Auxerre[edit]

Pedretti again moved, this time to AJ Auxerre for an undisclosed fee in 2006 after he decided to make a fresh start. This move gave Pedretti the first team action he had desired with him being a mainstay in their midfield for several years. During his time at the club he featured in the UEFA Cup and the Champions League.

During the following season in 2007/08, he became captain of the AJA following the departure of Benoît Cheyrou to Marseille . He continues by following good performance, especially during the quarterfinals of the League Cup where he scored a decisive goal in stoppage time against his former team, the Olympique de Marseille.

Wounded several times during the 2010-2011 season, Auxerre captain is sidelined for several months and participated in twenty league games.

Pedretti amassed 170 appearances during his five year stay. He was a highly influential member of the squad and featured for the national team, increasing his total to 22 caps.

Lille[edit]

After the end of the 2010-2011 season, Pedretti stated his desire to move with Lille OSC being his preferred club after their recent league victory. Pedretti got his wish and signed for an undisclosed fee on the opening day of the summer 2011 transfer window as a replacement for the Newcastle United F.C. bound Yohan Cabaye. Pedretti said that “It [Lille] is a very good club with great, interesting challenges,". "My choice is to come to Lille." [1]

Ajaccio[edit]

On 4 August 2013, Pedretti agreed a two-year deal with AC Ajaccio.[2] Pedretti scored a wonder goal for Ajaccio in his second game for the club, netting from twenty yards out, in a 1-1 draw with reigning champions PSG on 18 August.[3]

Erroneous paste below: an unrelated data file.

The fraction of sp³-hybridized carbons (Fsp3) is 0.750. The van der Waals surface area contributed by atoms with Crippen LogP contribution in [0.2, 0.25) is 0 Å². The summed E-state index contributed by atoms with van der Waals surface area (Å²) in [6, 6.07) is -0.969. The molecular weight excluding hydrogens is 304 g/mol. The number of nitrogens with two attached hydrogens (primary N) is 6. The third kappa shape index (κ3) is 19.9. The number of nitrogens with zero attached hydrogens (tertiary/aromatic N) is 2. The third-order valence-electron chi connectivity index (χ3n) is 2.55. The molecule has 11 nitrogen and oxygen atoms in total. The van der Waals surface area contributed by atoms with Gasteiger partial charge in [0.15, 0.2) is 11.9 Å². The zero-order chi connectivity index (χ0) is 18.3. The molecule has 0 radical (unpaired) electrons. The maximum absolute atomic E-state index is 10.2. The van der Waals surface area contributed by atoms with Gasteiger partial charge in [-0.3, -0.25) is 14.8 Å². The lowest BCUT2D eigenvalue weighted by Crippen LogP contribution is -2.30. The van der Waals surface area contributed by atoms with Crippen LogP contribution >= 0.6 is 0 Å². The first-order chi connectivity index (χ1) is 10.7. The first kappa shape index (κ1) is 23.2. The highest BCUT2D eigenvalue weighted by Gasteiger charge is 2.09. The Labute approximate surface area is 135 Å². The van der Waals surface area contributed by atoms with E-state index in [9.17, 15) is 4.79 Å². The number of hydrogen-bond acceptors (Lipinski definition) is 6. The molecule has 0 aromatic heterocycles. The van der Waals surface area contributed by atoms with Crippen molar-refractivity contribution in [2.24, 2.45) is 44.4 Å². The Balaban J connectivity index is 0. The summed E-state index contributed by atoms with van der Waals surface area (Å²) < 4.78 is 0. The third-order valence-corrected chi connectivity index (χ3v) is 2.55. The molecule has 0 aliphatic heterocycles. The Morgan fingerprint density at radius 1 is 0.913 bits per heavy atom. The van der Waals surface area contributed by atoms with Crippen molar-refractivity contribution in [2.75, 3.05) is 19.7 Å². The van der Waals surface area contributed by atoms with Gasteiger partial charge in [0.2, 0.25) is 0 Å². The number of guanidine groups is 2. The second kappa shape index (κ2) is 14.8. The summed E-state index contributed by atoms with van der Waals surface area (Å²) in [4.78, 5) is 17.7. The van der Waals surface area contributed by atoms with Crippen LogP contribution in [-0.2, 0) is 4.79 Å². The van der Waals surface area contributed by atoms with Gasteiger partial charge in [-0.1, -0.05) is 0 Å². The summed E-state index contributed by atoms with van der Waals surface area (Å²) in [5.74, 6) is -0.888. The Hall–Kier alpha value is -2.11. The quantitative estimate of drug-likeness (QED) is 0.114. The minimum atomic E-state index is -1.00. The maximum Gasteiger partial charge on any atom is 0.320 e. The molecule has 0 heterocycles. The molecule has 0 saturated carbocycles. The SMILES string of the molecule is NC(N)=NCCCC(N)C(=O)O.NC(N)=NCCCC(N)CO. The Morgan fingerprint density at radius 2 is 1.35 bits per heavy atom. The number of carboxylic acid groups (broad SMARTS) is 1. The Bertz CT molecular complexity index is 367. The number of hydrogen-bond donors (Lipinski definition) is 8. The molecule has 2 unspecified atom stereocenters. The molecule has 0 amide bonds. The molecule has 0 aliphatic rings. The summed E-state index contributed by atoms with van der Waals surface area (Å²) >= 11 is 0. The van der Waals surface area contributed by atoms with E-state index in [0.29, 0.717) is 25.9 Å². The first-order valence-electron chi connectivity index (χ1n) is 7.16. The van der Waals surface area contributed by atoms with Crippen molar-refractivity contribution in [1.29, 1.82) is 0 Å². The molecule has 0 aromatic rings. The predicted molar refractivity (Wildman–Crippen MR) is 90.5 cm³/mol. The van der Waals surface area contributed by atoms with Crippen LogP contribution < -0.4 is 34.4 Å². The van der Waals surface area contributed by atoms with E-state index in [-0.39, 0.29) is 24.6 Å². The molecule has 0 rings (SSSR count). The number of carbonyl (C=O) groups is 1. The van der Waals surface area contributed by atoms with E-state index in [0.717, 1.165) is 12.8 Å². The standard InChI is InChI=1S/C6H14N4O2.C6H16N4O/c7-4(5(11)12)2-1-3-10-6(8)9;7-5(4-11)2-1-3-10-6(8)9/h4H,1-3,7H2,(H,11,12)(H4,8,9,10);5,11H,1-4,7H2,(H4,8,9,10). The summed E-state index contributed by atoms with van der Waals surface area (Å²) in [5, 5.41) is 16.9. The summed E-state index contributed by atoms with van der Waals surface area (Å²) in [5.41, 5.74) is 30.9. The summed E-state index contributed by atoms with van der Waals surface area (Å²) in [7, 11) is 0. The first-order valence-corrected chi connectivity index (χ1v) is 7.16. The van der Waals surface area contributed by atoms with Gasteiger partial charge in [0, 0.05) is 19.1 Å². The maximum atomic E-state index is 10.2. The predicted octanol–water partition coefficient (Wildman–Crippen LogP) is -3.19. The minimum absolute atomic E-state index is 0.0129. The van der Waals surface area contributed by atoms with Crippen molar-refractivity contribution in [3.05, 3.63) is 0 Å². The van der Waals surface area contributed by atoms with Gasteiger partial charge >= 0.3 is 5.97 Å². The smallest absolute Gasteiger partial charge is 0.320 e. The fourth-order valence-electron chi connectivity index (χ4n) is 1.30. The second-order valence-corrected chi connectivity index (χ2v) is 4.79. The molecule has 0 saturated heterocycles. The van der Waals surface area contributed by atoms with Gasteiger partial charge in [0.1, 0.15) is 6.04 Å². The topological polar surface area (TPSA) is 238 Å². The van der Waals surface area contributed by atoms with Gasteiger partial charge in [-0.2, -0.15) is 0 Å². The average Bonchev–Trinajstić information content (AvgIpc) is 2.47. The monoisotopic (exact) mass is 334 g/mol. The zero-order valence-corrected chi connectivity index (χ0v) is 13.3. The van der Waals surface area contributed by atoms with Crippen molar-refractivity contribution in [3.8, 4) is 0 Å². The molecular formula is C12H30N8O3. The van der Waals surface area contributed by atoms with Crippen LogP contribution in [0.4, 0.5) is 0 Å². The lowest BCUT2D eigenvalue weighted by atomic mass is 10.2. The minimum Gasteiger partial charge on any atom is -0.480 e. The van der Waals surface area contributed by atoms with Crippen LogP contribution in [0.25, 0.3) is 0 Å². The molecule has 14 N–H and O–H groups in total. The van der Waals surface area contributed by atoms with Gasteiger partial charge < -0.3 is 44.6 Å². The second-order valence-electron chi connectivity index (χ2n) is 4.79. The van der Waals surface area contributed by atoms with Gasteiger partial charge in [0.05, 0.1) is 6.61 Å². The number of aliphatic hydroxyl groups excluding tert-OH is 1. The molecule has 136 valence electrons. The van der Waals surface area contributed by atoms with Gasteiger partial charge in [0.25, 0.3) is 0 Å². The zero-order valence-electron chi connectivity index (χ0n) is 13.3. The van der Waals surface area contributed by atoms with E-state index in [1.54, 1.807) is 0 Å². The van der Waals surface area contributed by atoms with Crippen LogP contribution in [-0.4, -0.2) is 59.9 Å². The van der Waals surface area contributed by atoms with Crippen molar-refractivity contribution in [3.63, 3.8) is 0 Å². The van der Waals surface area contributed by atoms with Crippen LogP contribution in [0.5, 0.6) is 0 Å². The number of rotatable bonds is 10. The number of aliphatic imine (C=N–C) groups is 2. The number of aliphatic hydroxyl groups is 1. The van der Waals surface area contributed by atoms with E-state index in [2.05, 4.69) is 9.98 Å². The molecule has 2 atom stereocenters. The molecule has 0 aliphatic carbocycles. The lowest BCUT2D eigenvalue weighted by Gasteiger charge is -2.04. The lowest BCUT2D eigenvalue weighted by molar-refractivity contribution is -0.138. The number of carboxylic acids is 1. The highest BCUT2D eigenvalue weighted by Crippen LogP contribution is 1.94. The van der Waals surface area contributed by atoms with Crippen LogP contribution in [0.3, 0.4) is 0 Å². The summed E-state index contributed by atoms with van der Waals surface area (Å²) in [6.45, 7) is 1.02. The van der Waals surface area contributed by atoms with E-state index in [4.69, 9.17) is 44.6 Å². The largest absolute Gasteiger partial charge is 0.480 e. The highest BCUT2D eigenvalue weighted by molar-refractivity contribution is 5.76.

International career[edit]

In 20 November 2002, Pedretti made his debut for the France national football team that year, coming on as a late substitution for Lilian Thuram in a 3-0 win over Serbia and Montenegro.[4] He was part of the French squad that won the Confederations Cup in 2003 and reached the quarter-finals at Euro 2004 with France were knocked out of the aspiring champions Greece in the quarter finals by the score 1-0. He has played 22 internationals for France the last of which was against Hungary in a 2-1 win.[5]

Personal life[edit]

Pedretti is married and has one child, a daughter, Lena born on 29 August 2005.

Career Statistics[edit]

Honours[edit]

Club[edit]

FC Sochaux

Olympique Lyonnais

International[edit]

France

References[edit]

  1. ^ [1]
  2. ^ "Transfer News: Ajaccio happy with Benoit Pedretti deal". Sky Sports. 4 August 2013. Retrieved 9 August 2013. 
  3. ^ "Cavani nets late leveller". ESPNFC. 18 August 2013. Retrieved 18 August 2013. 
  4. ^ "Match: France v Serbia & Montenegro". ESPN Soccernet. 20 November 2002. Retrieved 2 May 2012. 
  5. ^ "Match: France v Hungary". ESPN Soccernet. 31 May 2005. Retrieved 2 May 2012. 

External links[edit]